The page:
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Those detained under Schedule 7 must be allowed to speak to a Solicitor in person

In another court case, Elosta v Chief Commissioner of the Metropolis [2013] EWHC 3397, the High Court in England held that a person detained under the Terrorism Act 2000 has the right to speak to a Solicitor in person before answering questions.

Mr Elosta arrived at Heathrow airport having been to Saudi Arabia. He was stopped by police officers who began to question him under Schedule 7. He provided his personal details, but asked to speak to a solicitor before answering further questions. He was permitted to speak to his solicitor by telephone, and she indicated that she would arrange for a solicitor to attend the airport. However, the police indicated that they would not wait for that solicitor to arrive before proceeding with questioning.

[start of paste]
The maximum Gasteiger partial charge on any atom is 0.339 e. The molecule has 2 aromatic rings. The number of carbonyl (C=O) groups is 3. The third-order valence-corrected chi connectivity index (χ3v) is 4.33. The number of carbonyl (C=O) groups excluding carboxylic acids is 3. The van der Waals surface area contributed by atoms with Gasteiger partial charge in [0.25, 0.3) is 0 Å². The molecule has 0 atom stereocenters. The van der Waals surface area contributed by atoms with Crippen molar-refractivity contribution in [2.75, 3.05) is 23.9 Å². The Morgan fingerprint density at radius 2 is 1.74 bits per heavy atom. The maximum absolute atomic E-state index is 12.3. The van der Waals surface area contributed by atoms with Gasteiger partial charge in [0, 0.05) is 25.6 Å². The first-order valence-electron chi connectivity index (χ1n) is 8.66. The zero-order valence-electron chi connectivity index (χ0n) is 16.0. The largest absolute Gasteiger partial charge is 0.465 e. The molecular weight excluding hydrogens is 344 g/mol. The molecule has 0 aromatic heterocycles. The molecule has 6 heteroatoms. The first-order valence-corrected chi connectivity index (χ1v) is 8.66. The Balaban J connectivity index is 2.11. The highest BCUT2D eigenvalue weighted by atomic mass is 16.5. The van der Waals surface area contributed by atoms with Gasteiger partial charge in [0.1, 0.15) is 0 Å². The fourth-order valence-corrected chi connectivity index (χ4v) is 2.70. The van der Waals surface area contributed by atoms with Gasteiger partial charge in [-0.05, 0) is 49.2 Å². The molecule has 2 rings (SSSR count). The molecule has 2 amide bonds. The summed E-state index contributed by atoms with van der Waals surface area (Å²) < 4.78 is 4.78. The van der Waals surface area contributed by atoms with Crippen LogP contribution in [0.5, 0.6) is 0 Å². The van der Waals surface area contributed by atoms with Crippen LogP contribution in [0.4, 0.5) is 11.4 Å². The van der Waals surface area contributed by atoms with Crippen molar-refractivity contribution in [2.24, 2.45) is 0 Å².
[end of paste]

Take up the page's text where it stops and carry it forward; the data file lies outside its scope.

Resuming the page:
It held there was a right to speak to a Solicitor and that the individual detained has the right to decide how they communicate with a Solicitor, not the Police. Although the refusal to speak to a Solicitor before questioning began was illegal, his detention under Article 5 was legal. It was noted that if Police had waited for the Solicitor to arrive, he would have been detained for longer. In addition, the reason for his detention – to fulfill his obligation to answer questions – was still valid.

Criminal Law